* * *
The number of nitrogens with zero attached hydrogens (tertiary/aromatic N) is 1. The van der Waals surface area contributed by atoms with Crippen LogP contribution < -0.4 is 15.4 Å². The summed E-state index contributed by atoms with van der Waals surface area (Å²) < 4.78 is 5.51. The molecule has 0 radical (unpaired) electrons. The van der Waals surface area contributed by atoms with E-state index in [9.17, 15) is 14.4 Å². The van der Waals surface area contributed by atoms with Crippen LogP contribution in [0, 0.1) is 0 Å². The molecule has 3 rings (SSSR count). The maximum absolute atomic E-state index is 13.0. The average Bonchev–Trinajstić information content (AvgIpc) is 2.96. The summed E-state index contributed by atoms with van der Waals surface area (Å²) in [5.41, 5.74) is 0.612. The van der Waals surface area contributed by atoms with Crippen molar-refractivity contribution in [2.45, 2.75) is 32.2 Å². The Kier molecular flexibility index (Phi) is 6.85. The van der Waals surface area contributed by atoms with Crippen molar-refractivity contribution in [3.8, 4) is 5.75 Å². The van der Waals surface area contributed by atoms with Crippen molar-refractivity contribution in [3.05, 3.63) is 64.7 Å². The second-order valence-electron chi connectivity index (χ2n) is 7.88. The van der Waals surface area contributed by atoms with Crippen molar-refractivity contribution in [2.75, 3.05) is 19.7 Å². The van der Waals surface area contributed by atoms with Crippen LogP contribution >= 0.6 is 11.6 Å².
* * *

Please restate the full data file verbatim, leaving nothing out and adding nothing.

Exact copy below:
The number of nitrogens with zero attached hydrogens (tertiary/aromatic N) is 1. The van der Waals surface area contributed by atoms with Crippen LogP contribution < -0.4 is 15.4 Å². The summed E-state index contributed by atoms with van der Waals surface area (Å²) < 4.78 is 5.51. The molecule has 0 radical (unpaired) electrons. The van der Waals surface area contributed by atoms with E-state index in [9.17, 15) is 14.4 Å². The van der Waals surface area contributed by atoms with Crippen LogP contribution in [0, 0.1) is 0 Å². The molecule has 3 rings (SSSR count). The maximum absolute atomic E-state index is 13.0. The average Bonchev–Trinajstić information content (AvgIpc) is 2.96. The summed E-state index contributed by atoms with van der Waals surface area (Å²) in [5.41, 5.74) is 0.612. The van der Waals surface area contributed by atoms with Crippen molar-refractivity contribution in [2.45, 2.75) is 32.2 Å². The Kier molecular flexibility index (Phi) is 6.85. The van der Waals surface area contributed by atoms with Crippen molar-refractivity contribution in [3.8, 4) is 5.75 Å². The van der Waals surface area contributed by atoms with Crippen molar-refractivity contribution in [3.05, 3.63) is 64.7 Å². The second-order valence-electron chi connectivity index (χ2n) is 7.88. The van der Waals surface area contributed by atoms with Crippen molar-refractivity contribution in [2.75, 3.05) is 19.7 Å². The van der Waals surface area contributed by atoms with Crippen LogP contribution >= 0.6 is 11.6 Å².